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Advancing DeafKidz Jamaica! Sports Festival is a Winner!

Young girl at the DeafKidz Jamaica sports dayD/deaf children and adults from across Jamaica converged on the island’s Mona Bowl for the first ever DeafKidz Jamaica sports day.

The two-day event saw hundreds of children from schools for the D/deaf across the island compete against each other in netball, football, track and field and table tennis on day one, whilst D/deaf adults also joined the action for day two!

The festival was aimed at enabling D/deaf children and young people to participate in a fun sport activity which also, through a series of carefully planned activities, delivered and reinforced messaging on safeguarding, child rights and child protection. All of which served to raise awareness of abuse and how best to mitigate its occurrence.

Executive Officer of the Jamaica Association for the Deaf, Iris Soutar; “Deaf children tend to face stigma and discrimination which leads to low self-concepts. Thus, one of the aims of the sports day is to empower the children through sports. The Advancing DeafKidz Jamaica! sports day helped to provide numerous opportunities for developing self-esteem and self-respect”.

Poster for the DeafKidz Jamaica sports dayIn partnership with DeafKidz International, who provided development support and guidance, the Jamaica Association for the Deaf has worked to build a far reaching collaboration between the University of Technology, the Sports Development Foundation and Deaf Sport Jamaica. Working together, a robust foundation has been established; one that will enable future festivals to have an even greater impact as Stephanie McIntyre-Groves, Project Co-ordinator, explains; “This festival is a first. It builds upon Deaf Sport Jamaica’s existing work but enables us to ensure distinct activity around safeguarding occurs with both D/deaf children and, of course, their parents. This festival has been a considerable success and we were pleased to have the opportunity to continue dialogue with our partners at the British High Commission, UNESCO, UNICEF and DFID, as we work to further develop our programmatic work both in Jamaica and across the wider Caribbean. As a D/deaf led organisation with an authentic voice, we’re about getting things done”.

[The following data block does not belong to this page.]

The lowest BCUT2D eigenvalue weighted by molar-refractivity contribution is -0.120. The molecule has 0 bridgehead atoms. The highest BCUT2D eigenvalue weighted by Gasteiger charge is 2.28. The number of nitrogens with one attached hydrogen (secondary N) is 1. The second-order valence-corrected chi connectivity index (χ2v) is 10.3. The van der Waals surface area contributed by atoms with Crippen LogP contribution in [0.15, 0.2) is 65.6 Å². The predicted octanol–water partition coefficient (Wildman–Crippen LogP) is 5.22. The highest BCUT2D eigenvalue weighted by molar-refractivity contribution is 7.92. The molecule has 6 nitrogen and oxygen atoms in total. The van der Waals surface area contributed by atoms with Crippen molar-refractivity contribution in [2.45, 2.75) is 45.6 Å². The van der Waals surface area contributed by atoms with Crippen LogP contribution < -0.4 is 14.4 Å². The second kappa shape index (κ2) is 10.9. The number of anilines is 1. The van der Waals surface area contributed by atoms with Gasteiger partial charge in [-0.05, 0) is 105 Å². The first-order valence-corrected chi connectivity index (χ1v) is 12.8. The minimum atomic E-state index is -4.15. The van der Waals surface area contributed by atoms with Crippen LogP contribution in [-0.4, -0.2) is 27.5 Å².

Countering the Radicalisation of D/deaf Young People

Wall art of angry eyesWe’re aware that in recent months, extremists have sought to rally D/deaf young people to their differing causes using a range of media including interpreted You-Tube videos. This is clearly alarming and its something we’re not prepared to see happen. We’re simply not having it – impressionable young people corrupted to some cause or other. No.

Consequently, drawing reference from our Child Rights & Child Protection work with the UK Police Link Officer for the Deaf scheme, we’ll be looking at the issue of radicalisation in the D/deaf community and how we can counter such challenges in the country of origin. Our expert advisers will work with us to devise a response that will look to address the challenge of extremisim across the broad spectrum of faith and belief. There’s a lot to do, but we’ll be presenting our thinking to a number of social investers and also at the International Conference on Children and Armed Conflict in Kenya next year.

You can be sure, we won’t allow D/deaf children and young people to be murderously manipulated by anyone.

Determining Ear & Hearing Care Pathways for DeafKidz in Pakistan!

Dr Ijaz Bashir of the Decent Welfare Society launches the screening pilot

Dr Ijaz Bashir of the Decent Welfare Society launches the screening pilot

Deafkidz International has been working with its local partner in Gujrat, the Decent Welfare Society, to trial a new pathway of care that sees immunisation workers conduct behavourial new-born hearing checks. This is aimed at identifying Deafness at the earliest opportunity so that an appropriate response can be determined for the new-born in question – this usually involving onward referral for detailed audiological assessment. The hearing check is very simple and can be conducted by any healthcare professional – using a rattle to see if the child responds to noise.

There are few consistent strategies for newborn, infant or child hearing screening so this trial makes use of an existing healthcare capacity – immunisation workers. As they are already engaging with new-borns, neonates and their parents, the hearing check test is added to their clinical task sheet. In addition, specific training is given in communicating with parents so that they can appraise and reassure parents of the next steps should Deafness be suspected. This in turn ensures early intervention and generates a health-economic return; with early detection meaning the better use of often limited and scarce resources.

The trial is centred at the Decent Welfare Society’s Bashir Hospital in Gujrat and once evaluated, it will be rolled out to other districts in Punjab. This sees DeafKidz International working to progress a locally led and driven screening programme, that supports the development of robust and sustainable public health ear and hearing care capacities. “We’re going to prove our case in Gurjat and get to a point where we have a national new-born hearing screening programme in Pakistan” said DeafKidz International’s Steve Crump. “There are many challenges to overcome, but with first class partners such as the Decent Welfare Society, we can achieve great things and really make a difference. We’ll leave no D/deaf new-born behind in Pakistan”.